Serafina East Hampton
104 N. Main St. East Hampton, NY 631-267-3500
One of several locations on the East Coast (most are in Manhattan), the Hamptons-based restaurant serves Italian and Italian-American dishes in modern fashion. Many of the menu items are built from ingredients grown and produced locally, such as risottos and pastas. Many of the entrees incorporate seafood, poultry and other meats. But what tends to get the most attention are the pizzas, presented more than 20 different ways.Hours: Tues-Thurs: 5 p.m.-10 p.m.; Fri-Sat: noon-12 a.m.; Sun: noon-10 p.m.; Mon: closed. Ambience: Good Service: Good Reservations: Accepted Credit cards: Accepted
The formula at Serafina East Hampton is as uncomplicated as the chainlet's square-one appeal: pizzas plus pastas and salads yield diners. Add buzz and ink, and you have this season's slickest entry.
Serafina comes east from Manhattan, bearing much Italian flour, bright-yellow advertising, a trademark brand and a following, taking over the site of Matto. The scrupulously bronzed and the tanners-in-progress join vacationing families to raise the decibels and to crowd both inside and out on the patio, where it takes a checkbook more than matches to hold tables steady.
It's all very professional, however, and the eatery hums along better than a Fiat, if not quite a Lancia. There are some stylish turns.
Serafina is built on pizza, "fabulous pizza," as they say. The house prides itself on the ultra-crisp, matzo-thin variety. Much is made of the highly refined flour, the filtered water; the sea salt, the extra-virgin olive oil. And the pizzas can be good. But anyone who has tasted pies in certain quarters from Brooklyn to L.A., New Hyde Park to Bayport, or greater Naples, may not swoon on cue. Still, try one of the three margheritas; or the Portofino, with pesto added. You also can drop $30 on the robiola-and-black truffle excess. Tuna works better as a sashimi-grade appetizer than as a topping. The sliced baby-artichoke-and-Parmesan combo heads fine salads. Linguine with clams leads the well-made pastas. Seaside, sample the thinly sliced tuna "del principe di Napoli," finished with sesame oil, chives and ginger. Tender filet mignon, tasty Parmesan fries. Creamy tiramisu to conclude.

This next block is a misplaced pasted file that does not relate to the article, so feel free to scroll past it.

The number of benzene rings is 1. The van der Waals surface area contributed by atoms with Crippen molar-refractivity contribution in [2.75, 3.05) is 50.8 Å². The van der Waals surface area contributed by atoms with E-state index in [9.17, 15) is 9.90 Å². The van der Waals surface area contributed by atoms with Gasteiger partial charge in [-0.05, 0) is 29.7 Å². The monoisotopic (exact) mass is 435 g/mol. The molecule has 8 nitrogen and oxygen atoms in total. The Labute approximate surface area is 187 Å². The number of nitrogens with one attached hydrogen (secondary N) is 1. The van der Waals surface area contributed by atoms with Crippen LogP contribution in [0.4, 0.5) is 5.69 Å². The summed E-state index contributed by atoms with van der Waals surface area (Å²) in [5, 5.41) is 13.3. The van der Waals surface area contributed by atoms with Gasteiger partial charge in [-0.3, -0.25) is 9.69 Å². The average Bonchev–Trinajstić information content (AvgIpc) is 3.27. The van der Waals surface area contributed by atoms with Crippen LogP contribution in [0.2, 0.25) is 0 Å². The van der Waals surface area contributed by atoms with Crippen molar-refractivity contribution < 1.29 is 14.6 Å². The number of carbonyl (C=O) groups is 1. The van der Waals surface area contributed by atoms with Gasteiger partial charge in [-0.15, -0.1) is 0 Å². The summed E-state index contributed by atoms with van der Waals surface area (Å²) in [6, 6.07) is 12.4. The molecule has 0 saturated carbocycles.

Too many squid are "fried in Italian peanut oil like in the south of Italy," a region where they surprisingly must put mango in insalata di Capri, too. Prosciutto overload upends tagliolini with peas and mushrooms. Ravioli are closer to hard than al dente. Bass wrapped with potatoes: mummified. But the bed of fennel and leeks is soft. Overdone apple tart; dry Italian cheesecake.
THE BOTTOM LINE